What are your priorities?
I asked myself this during the late afternoon when I noticed *hours* had slipped by this afternoon while I was working, and it was nearly past the time I usually leave. I suddenly realized it was a gorgeous Minnesota day, about 80F without humidity.
Immediately I realized I should not be lingering at work, and that my husband and I had the opportunity to spend time out on a lovely patio somewhere in the neighborhood. But this realization and choice came about when I considered my priorities, or rather my priority for that moment.
While I know work is important, my more important priority is my relationship with my husband. Other relationships are important too, and I reminded myself the other day to schedule some time with friends I have not yet seen this summer. We plan to see a play and spend time together next week.
Willy, my cat, just gave me a LOUD MEOW to indicate that HE is a priority too, and he did not appreciate my husband and I lingering over live music on the patio tonight. Okay buddy, point taken.
Relationships are an important priority in our lives. Several recent studies have touted the benefits of social relationships on one’s overall health status. This does not mean we are all good at prioritizing our relationships, however. I have struggled in the past with making time to nurture my friendships, sometimes getting wrapped up in personal projects or professional goals, and neglecting to reach out as often as I would like.
I start feeling “out of balance” when I do not get enough hubby time, or kitty time or time with good friends that make me laugh. There is something about spending time with people who love you, people you care about, and those who bring meaning to your life.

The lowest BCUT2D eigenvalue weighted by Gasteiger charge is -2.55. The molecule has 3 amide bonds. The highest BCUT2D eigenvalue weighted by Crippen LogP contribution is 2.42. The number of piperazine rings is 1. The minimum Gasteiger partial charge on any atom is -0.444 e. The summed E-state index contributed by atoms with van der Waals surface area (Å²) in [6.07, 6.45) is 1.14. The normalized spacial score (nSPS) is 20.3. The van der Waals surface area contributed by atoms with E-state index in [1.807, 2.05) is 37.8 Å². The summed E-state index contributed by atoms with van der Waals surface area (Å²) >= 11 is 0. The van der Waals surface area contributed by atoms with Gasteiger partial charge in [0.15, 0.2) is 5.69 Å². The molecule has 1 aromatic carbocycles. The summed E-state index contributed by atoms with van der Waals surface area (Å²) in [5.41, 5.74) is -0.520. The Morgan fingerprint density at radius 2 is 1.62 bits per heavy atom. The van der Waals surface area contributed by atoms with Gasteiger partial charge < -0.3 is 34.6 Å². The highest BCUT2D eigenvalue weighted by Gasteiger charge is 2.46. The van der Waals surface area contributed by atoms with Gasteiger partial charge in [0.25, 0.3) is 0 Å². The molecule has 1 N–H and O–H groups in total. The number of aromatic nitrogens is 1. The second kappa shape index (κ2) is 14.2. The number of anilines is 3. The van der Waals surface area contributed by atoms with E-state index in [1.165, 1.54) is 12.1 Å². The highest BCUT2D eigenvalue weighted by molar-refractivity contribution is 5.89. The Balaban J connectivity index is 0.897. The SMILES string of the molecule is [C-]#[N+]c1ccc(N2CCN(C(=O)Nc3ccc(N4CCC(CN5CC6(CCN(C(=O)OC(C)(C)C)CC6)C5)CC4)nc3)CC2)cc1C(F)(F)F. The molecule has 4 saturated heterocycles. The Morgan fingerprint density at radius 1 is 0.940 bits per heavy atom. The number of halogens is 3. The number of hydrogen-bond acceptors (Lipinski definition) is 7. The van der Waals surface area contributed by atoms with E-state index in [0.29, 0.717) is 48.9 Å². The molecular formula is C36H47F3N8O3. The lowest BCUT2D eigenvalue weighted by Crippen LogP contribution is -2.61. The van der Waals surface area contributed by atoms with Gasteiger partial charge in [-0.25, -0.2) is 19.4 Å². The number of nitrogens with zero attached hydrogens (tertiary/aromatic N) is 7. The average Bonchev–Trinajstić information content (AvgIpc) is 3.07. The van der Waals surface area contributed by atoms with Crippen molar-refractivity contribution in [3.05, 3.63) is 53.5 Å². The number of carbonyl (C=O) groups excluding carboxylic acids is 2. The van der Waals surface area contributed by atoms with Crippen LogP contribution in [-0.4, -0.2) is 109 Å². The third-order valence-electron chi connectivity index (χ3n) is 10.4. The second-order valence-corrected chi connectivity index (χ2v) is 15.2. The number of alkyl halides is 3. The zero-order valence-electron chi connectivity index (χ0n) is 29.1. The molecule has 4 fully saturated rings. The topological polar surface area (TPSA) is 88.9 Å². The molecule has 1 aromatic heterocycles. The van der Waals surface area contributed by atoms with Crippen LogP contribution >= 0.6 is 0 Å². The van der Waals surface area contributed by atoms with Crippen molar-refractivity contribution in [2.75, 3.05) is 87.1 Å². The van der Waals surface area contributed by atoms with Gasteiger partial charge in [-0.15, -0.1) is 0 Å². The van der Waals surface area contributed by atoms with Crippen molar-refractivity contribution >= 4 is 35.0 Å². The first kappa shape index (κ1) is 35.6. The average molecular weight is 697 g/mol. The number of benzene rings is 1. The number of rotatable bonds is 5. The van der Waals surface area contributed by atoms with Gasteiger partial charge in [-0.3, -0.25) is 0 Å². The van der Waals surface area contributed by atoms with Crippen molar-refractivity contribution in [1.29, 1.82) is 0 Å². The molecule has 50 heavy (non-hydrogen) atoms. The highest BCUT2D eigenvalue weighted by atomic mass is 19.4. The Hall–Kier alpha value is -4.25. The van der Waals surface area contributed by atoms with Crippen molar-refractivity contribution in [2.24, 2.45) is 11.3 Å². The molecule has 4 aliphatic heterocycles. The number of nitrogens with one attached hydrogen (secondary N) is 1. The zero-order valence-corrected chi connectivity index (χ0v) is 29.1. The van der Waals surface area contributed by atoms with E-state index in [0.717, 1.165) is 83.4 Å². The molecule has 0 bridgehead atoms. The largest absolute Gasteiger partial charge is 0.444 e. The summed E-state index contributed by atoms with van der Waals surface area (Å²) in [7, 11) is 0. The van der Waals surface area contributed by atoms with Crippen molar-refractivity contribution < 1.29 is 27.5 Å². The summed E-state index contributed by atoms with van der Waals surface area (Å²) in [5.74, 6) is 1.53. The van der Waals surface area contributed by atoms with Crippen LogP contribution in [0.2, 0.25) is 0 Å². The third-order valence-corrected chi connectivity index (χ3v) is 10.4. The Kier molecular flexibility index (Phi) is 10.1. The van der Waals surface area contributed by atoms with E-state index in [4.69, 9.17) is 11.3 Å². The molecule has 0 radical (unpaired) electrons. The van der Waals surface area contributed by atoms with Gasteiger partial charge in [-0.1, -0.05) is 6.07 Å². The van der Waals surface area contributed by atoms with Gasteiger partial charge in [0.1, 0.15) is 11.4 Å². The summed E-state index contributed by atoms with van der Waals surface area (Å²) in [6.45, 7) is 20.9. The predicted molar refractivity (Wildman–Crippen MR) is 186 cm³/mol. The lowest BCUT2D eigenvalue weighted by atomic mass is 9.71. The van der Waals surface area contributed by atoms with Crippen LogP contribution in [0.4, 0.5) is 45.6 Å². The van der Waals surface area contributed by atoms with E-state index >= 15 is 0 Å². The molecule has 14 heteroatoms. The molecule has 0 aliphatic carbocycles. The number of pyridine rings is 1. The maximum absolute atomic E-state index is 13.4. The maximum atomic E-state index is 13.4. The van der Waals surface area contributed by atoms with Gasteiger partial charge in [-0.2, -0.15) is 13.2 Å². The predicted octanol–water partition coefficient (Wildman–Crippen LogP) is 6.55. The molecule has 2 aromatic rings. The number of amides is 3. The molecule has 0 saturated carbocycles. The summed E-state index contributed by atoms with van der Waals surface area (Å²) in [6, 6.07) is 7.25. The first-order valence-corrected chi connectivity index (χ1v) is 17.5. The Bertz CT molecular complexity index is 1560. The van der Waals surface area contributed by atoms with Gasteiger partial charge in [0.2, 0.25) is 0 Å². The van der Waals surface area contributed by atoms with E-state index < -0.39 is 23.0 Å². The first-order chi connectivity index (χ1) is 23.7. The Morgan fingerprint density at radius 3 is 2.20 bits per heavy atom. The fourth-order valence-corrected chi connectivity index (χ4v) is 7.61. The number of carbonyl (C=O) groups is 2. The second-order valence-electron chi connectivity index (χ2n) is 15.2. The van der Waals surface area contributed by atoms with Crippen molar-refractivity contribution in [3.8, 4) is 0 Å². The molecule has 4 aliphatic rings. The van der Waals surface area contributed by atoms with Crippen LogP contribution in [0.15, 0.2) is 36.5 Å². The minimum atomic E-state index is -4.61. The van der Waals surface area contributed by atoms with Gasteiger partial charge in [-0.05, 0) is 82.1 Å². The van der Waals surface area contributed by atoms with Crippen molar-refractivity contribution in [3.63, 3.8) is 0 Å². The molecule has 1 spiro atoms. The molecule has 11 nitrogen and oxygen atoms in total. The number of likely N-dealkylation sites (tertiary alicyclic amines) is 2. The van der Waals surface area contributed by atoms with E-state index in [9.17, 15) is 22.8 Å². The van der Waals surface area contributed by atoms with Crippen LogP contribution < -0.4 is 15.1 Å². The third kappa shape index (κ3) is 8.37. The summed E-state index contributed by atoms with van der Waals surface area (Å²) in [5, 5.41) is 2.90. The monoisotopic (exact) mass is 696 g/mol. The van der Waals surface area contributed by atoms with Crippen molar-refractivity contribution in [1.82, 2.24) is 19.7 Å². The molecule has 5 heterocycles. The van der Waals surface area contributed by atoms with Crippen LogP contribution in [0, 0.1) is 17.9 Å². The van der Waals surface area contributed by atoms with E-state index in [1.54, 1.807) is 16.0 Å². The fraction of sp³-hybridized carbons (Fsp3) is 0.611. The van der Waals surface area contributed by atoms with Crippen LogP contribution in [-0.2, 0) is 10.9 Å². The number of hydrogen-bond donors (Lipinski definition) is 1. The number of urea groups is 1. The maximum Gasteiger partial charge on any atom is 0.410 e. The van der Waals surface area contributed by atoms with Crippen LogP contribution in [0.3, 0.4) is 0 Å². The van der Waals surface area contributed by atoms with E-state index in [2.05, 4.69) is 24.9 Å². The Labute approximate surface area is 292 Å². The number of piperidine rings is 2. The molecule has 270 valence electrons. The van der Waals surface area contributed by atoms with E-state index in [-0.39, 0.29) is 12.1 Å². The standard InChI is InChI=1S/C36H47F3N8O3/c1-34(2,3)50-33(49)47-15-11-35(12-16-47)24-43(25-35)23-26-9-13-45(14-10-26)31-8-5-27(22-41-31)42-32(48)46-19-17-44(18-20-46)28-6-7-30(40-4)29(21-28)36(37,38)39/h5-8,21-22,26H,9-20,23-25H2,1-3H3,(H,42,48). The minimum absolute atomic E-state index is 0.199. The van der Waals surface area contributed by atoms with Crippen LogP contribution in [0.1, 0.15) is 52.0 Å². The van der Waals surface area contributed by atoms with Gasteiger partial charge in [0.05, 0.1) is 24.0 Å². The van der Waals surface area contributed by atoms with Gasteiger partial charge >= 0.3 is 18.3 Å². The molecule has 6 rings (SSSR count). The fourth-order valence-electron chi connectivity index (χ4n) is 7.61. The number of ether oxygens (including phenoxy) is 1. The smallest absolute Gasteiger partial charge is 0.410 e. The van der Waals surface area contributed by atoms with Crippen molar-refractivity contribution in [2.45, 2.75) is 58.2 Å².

And if you feel lonely? Maybe you live far from friends, or do not have family in your area. Please reach out to someone to connect. Make an effort to form relationships that sustain you. If making new friends is difficult for you, realize that it can be difficult for all of us as adults. You are not alone in feeling like this.
But attempts to connect with others is almost always worth it. We may fear rejection, or believe others do not have much in common with us. But I believe it is a bigger risk NOT to connect, and not to allow ourselves to be a little vulnerable to build connection. Sure, they may reject us. But that is only a problem if we make it mean something about us. I like to think when people reject me, they don’t know what they are missing. 😉
It can be as easy as asking someone about themselves, and listening well. Or greeting someone with a smile and a friendly word can bring about a moment of connection, making us (and them) feel less alone, to feel seen and appreciated.
Human beings evolved as a social species. But we can feel lonely in our relationships sometimes, or we can feel lonely on our own. As an introvert, I enjoy being alone and seldom feel lonely. But even I have my limits in terms of “me time.” There is no substitute for being around people who accept me as I am. What a great gift. Let us not forget to be grateful for those kindred spirits when we find them, and to nurture and prioritize our relationships.